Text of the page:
Last January, Senator Reverend Warnock successfully led every Democrat in Georgia’s congressional delegation in calling for federal health care regulators to rescind Part II of Georgia’s section 1332 waiver, the Georgia Access Model — a system that would restrict access to health care coverage by eliminating access to HealthCare.gov in Georgia. In the past two years and thanks to Senator Warnock’s leadership, Georgia has seen an increase of insured individuals on the federal exchange – in part because of the American Rescue Plan Act and the Inflation Reduction Act, which expanded premium tax credits to make coverage more affordable.
Read the full letter here or below:
Dear Administrator Brooks-LaSure,
We write to request that you not approve Georgia’s plan to operate its own state-based health insurance exchange for plan year 2024 if the Centers for Medicare and Medicaid Services (CMS) has reason to believe this approval could result in coverage losses for Georgia families. Approving this request may not comply with federal rules, which require a state seeking to set up a state-based exchange to submit an Exchange Blueprint at least 15 months before the state-based exchange’s first open enrollment period and to have an approved or conditionally approved Blueprint and operational readiness assessment at least 14 months prior to launching. We are concerned that an exception for Georgia at this time would put Georgians at higher risk of coverage loss.
This fall and in early 2024 when Georgia proposes to launch its exchange, the unwinding of the Medicaid “continuous coverage” provision will be well underway. Georgia will be in the midst of reviewing the eligibility of millions of enrollees and terminating Medicaid coverage for those who are no longer eligible, or who are eligible but do not complete paperwork requirements or are otherwise unable document their eligibility. Many Georgians could be eligible for health coverage through the federal healthcare.gov insurance exchange, and we are concerned that a new, state-based exchange in Georgia would only add to the confusion and complexity for people who are terminated from Medicaid coverage and who will become uninsured unless they take action to transition to an exchange plan.
This summer, the state is also planning to implement a new section 1115 waiver program that will require certain low-income adults to meet a work-reporting requirement in order to obtain and keep Medicaid, further complicating the coverage landscape in Georgia and straining the state’s operations during unwinding. Maintaining the federally-run healthcare.gov exchange in Georgia, which successfully provides coverage to more than 800,000 people today, will create greater stability and consistency for Georgians.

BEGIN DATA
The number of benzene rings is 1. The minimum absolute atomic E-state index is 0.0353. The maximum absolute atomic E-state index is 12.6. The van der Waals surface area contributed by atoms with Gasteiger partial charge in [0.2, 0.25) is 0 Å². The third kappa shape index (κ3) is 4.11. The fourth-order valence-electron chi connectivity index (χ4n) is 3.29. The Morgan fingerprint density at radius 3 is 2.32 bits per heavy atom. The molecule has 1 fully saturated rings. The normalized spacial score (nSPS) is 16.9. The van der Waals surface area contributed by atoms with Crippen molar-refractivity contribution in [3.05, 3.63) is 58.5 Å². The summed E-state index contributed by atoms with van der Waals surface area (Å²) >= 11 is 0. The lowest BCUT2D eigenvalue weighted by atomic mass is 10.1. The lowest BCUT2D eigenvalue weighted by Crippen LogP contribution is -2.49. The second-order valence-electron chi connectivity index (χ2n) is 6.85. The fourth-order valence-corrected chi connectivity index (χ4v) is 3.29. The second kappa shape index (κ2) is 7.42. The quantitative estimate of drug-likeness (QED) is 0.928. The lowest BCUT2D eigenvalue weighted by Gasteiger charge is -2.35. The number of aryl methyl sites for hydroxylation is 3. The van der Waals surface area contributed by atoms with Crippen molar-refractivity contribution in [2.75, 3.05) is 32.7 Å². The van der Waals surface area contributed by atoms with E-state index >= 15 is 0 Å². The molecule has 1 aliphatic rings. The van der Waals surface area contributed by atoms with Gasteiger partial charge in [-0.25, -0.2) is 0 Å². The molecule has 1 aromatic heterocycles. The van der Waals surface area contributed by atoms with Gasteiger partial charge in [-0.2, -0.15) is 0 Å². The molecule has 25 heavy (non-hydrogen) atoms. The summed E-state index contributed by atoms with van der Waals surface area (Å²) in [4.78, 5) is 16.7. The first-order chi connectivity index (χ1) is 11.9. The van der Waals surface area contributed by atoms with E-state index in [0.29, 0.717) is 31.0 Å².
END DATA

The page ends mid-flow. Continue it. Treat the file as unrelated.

Even without major changes to the state’s exchange, coverage losses during this tumultuous period are predicted to be significant. National projections show that children, young adults, and communities of color are likely to be hardest hit. According to the U.S. Department of Health and Human Services’ own analysis, nearly 15 percent of those projected to lose coverage during unwinding are Black and one-third are Latino.
Georgia’s state leadership previously pursued a section 1332 waiver that would have eliminated healthcare.gov entirely and replaced this one-stop shop with a requirement for Georgians to enroll in coverage directly through an insurer, agent, or broker. We opposed this waiver and were relieved to see it suspended. Now, state officials argue that work done to advance that waiver should allow it to quickly set up a state-based exchange. We disagree. The State of Georgia should meet the specific requirements related to establishing a state-based exchange meant to safeguard Georgians from coverage loss, including federal rules designed to make this a deliberate and careful process.
We believe CMS’s first priority should be to ensure health coverage for Georgians, and we are committed to doing what we can in Congress to expand health care coverage to all Georgians and to prevent coverage losses for Georgia families. As such, we encourage you not to permit Georgia to transition to a state-based exchange on an accelerated and hasty timeline that could result in the loss of health care coverage for Georgia families.